Chartered Accountants: COVID-19 Fails To Knock Kiwi Investor Confidence, But More Disclosure Wanted

Three months of COVID-19 lockdown and investment turmoil has done little to knock confidence in New Zealand capital markets and listed companies with overall investor sentiment very similar to 2019, an investor survey held in mid June shows. However, ... More>>


Taxation: Black-Market Tobacco Sidesteps $287 Million In Excise Tax

Year-on-year increases in consumption of illicit tobacco in New Zealand have seen illegal trade swell to 11.5% of the total market. If consumed legally, illicit products would have netted the Government $287 million in excise tax during 2019. Independent ... More>>


Energy Sector: Meridian Spilled Water To Hike Electricity Prices - Authority Ruling

The Electricity Authority has found that generator Meridian Energy manipulated the power market, costing consumers about $80 million. More>>


XE Data Update: RBNZ Official Cash Rate Decision

The RBNZ will keep the Official Cash Rate (OCR) at 0.25%. T he key points in the RBNZ statement are: RBNZ keeps the OCR unchanged at 0.25% Maintain the LSAP (large scale asset purchase) at NZD$60 billion. Committee prepared to use additional monetary ... More>>


Electricity: Kiwis Ignore Promise Of Cheaper Power

Electric Kiwi and Flick Electric Co are joint winners of Canstar Blue’s award for Most Satisfied Customers | Electricity Providers From putting on an extra layer – rather than turning on a heater – to turning off lights and choosing the energy-saving ... More>>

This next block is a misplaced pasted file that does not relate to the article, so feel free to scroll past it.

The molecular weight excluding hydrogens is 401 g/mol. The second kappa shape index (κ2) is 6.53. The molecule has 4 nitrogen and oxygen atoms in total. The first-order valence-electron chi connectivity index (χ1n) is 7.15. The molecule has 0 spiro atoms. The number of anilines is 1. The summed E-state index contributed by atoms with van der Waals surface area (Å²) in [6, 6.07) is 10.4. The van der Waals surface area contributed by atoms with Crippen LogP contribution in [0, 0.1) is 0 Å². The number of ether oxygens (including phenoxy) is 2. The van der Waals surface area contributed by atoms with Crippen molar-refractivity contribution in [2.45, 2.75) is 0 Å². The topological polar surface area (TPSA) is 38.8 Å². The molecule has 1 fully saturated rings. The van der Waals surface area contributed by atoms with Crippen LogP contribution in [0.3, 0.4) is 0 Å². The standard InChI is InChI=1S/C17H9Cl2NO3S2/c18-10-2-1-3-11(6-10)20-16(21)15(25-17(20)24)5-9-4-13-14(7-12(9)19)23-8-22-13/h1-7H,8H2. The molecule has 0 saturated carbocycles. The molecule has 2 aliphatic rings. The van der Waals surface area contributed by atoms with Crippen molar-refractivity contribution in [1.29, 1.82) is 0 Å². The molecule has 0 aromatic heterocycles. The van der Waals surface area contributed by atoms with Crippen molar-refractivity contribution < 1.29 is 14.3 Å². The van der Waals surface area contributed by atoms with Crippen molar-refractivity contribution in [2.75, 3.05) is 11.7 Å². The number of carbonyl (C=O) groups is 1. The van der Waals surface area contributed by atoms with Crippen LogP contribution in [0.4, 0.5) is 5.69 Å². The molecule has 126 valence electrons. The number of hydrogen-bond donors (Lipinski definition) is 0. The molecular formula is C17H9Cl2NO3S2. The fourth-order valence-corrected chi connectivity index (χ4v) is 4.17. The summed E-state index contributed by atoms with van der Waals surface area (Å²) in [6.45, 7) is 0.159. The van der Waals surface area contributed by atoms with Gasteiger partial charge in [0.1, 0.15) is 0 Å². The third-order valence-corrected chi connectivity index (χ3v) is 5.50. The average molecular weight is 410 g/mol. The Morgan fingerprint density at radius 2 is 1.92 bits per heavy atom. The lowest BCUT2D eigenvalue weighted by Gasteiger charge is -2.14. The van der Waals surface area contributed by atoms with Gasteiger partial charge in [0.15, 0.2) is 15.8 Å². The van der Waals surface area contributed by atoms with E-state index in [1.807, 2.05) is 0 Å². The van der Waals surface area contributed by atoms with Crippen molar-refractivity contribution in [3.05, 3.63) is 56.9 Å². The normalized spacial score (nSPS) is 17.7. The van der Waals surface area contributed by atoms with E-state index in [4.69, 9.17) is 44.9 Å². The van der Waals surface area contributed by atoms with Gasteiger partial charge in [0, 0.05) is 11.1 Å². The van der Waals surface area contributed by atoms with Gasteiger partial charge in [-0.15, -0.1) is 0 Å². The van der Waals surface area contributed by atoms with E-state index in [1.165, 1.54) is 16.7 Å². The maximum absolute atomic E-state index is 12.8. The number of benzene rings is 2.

Electricity: Transmission Pricing For A Low Carbon Future

The Electricity Authority has decided on new guidelines for transmission pricing. James Stevenson-Wallace, Chief Executive of the Electricity Authority says the new guidelines will deliver significant benefits to consumers, through lower electricity ... More>>


RNZ: Economic Activity And Business Confidence Bouncing Back

Two surveys from ANZ show business confidence and economic activity have rebounded, but uncertainty about the future remains extreme. More>>


NIWA: The Climate Record That Keeps Getting Broken

Among the multitude of New Zealand climate statistics there is one record that continues to be broken month after month. Since January 2017 there has not been one month that recorded a below average nationwide temperature, according to NIWA’s seven station ... More>>


Govt: Extended Loan Scheme Keeps Business Afloat

Small businesses are getting greater certainty about access to finance with an extension to the interest-free cashflow loan scheme to the end of the year. The Small Business Cashflow Loan Scheme has already been extended once, to 24 July. Revenue and Small ... More>>


Science: 2019 Prime Minister’s Science Prizes Announced

The 2019 Prime Minister’s Science Prizes have been announced in a digital livestream event today. The Prizes recognise the impact of science on New Zealanders’ lives, celebrate the achievements of current scientists and encourage scientists of the ... More>>


RNZ: Fuel, Alcohol Costs To Go Up From Today

The increase today in the taxes on fuel, road user charges and alcohol is being called a tone-deaf move. More>>


Stardome Observatory: Young Kiwi Astro-Photographer Shoots For The Stars

Matariki by Josh Kirkley. The stars are aligning for up-and-coming Auckland-based astro-photographer Josh Kirkley (Kāi Tahu). During lockdown, one of his images was picked up by NASA and shared on the space agency’s Instagram to its 59.2 million ... More>>

DCANZ: Time For EU To Commit To A Level Playing Field For Trade

The Dairy Companies Association of New Zealand (DCANZ) has welcomed New Zealand Trade Minister David Parker’s statement that it is unacceptable for New Zealand exporters to continue facing an ‘unlevel playing field’ in the EU. Details leaked ... More>>


New Zealand Government: Supporting Kiwi Businesses To Resolve Rent Disputes

The Government will legislate to ensure businesses that suffered as a result of the COVID-19 response will get help to resolve disputes over commercial rent issues, Justice Minister Andrew Little announced today. More>>